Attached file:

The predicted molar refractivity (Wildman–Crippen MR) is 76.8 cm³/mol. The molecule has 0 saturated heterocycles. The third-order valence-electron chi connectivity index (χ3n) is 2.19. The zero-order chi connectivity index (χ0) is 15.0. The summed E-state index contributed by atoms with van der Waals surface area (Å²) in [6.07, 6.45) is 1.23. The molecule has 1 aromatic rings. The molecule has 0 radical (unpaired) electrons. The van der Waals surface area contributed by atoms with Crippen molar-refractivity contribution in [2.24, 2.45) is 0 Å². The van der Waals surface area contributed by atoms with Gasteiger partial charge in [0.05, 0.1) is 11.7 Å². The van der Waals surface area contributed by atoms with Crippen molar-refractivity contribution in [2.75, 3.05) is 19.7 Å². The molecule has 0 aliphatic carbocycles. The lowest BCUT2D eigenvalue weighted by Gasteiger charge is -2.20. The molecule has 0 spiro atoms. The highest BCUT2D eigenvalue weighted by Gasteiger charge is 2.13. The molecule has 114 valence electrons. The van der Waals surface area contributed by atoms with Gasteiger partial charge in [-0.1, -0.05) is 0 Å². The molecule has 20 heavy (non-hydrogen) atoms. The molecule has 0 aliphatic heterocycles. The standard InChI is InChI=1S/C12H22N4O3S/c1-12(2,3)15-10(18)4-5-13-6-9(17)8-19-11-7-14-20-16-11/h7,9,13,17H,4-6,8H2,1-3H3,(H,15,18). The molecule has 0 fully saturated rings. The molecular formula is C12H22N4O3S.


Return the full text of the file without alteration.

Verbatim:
The predicted molar refractivity (Wildman–Crippen MR) is 76.8 cm³/mol. The molecule has 0 saturated heterocycles. The third-order valence-electron chi connectivity index (χ3n) is 2.19. The zero-order chi connectivity index (χ0) is 15.0. The summed E-state index contributed by atoms with van der Waals surface area (Å²) in [6.07, 6.45) is 1.23. The molecule has 1 aromatic rings. The molecule has 0 radical (unpaired) electrons. The van der Waals surface area contributed by atoms with Crippen molar-refractivity contribution in [2.24, 2.45) is 0 Å². The van der Waals surface area contributed by atoms with Gasteiger partial charge in [0.05, 0.1) is 11.7 Å². The van der Waals surface area contributed by atoms with Crippen molar-refractivity contribution in [2.75, 3.05) is 19.7 Å². The molecule has 0 aliphatic carbocycles. The lowest BCUT2D eigenvalue weighted by Gasteiger charge is -2.20. The molecule has 0 spiro atoms. The highest BCUT2D eigenvalue weighted by Gasteiger charge is 2.13. The molecule has 114 valence electrons. The van der Waals surface area contributed by atoms with Gasteiger partial charge in [-0.1, -0.05) is 0 Å². The molecule has 20 heavy (non-hydrogen) atoms. The molecule has 0 aliphatic heterocycles. The standard InChI is InChI=1S/C12H22N4O3S/c1-12(2,3)15-10(18)4-5-13-6-9(17)8-19-11-7-14-20-16-11/h7,9,13,17H,4-6,8H2,1-3H3,(H,15,18). The molecule has 0 fully saturated rings. The molecular formula is C12H22N4O3S.